Tuesday, October 4, 2016

Baked baking soda...is that a thing?

Recently when I told a few folks I was planning to make pretzels, there was mention that the use of lye is the kicker when it comes to producing that perfect chewy, dark pretzel crust.

I grinned.

I have used lye when baking pretzels and bagels, and I remember well the goggles, rubber gloves, long sleeved shirt, extra towels, and extreme caution necessary to safely handle the lye solution. Not the most fun, but hey...the price we pay for yummy pretzels, right?

Not so! There is actually a perfectly effective stand-in for lye when baking pretzels or bagels, and most kitchens have it...or at least the raw form of it. Yes, I am referring to baking soda.

Now, before you roll your eyes and remind me that everyone knows baking soda doesn't work like lye does, let me explain a few things for those who may not be familiar with the process.

Lye is extremely alkaline, usually between 13 and 14 on the ph scale. Hence the need to prevent skin contact with it, as it can cause nasty burns. When you add it to boiling water and drop a raw pretzel into it, it immediately begins to quickly cook the outer, now water-soaked surface. When you pop that wet pretzel into a very hot oven on a baking sheet, that already-forming crust on the outside effectively holds the moisture inside the pretzel while it bakes, producing the characteristic dense, chewy, absolutely delectable texture common to good pretzels.

Bear in mind, you will need to be properly protected from that lye solution in order to prevent injury to yourself. Oddly enough, after baking those pretzels are not dangerous at all!

So where does baking soda come in? Well, here's the thing: We really don't need the intensely alkaline ph 13 solution to produce that lovely pretzel crust and texture...actually, a ph between 9 and 10 is perfectly sufficient and is much less touchy to work with! Ordinary baking soda's ph is right about 8.1, so still not akaline enough for our pretzel-extravaganza-purposes. BUT...

A tiny bit of chemistry:

Baking soda is sodium bicarbonate. When heated above 300 degrees it loses moisture and decomposes into sodium carbonate, water, and carbon dioxide. Incidentally, the release of carbon dioxide is the reaction that causes baked goods to rise when leavened with baking soda or baking powder. When heated alone the carbon dioxide dissipates, the water evaporates, and we are left with sodium carbonate with a ph around 9.4. Significantly more alkaline than the original baking soda, and definitely alkaline enough to make our pretzels perfect!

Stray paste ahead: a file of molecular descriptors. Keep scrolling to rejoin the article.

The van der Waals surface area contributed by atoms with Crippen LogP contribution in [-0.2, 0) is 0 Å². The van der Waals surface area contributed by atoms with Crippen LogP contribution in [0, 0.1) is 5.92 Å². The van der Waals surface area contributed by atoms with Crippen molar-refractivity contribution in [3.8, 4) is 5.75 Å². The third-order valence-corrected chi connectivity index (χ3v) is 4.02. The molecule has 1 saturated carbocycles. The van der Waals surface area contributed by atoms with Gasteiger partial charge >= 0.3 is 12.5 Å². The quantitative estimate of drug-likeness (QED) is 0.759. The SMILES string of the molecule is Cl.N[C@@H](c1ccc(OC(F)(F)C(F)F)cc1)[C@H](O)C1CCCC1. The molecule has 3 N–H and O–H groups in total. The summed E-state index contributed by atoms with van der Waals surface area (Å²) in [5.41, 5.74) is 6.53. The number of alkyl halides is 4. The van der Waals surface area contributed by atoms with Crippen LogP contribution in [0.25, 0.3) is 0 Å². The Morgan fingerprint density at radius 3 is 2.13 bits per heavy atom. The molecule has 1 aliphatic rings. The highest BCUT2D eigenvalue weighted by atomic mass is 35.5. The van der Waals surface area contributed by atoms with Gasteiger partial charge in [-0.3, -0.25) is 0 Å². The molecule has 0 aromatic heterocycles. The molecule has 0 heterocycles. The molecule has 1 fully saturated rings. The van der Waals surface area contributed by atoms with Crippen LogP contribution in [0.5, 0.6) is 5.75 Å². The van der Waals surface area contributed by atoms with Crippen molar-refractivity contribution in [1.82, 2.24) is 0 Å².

*A word of caution* Though cooked baking soda does not reach the extreme alkalinity of lye, it is still a definite irritant if it contacts your skin! Be careful when handling it dry, avoiding leaving it on your skin if it happens to land there. Be dilligent with cleaning it from countertops and wiping up drips after it is mixed with water. Store it in a clearly labeled container so you don't confuse it with your regular baking soda for other uses.

So how do we make it work? It's simple. Pour a couple of cups of baking soda onto a flat baking sheet and bake it at 300 degrees for an hour. Let it cool on the baking sheet and then scoop it carefully into a clearly labeled lidded container for storing. When making pretzels or bagels, you will add 2/3 cup of this high alkalinity soda to 8-10 cups water and bring to a boil. When you have formed your pretzels or bagels, slip them into the boiling water bath for 30 seconds or so, then remove with a slotted spatula to a greased baking sheet. They are now ready for an eggwash, coarse salt or whatever other surface finish you prefer just before going into the oven.

If you are a dyed-in-the-wool believer in lye being absolutely necessary for good pretzels and bagels, I may not have changed your mind and that's okay! But if you would like to give pretzels or bagels a try without the culinary version of a haz-mat suit, you might enjoy the baked baking soda method.

As always, I welcome your comments so feel free to share your thoughts!

Here's to great and simple baking,

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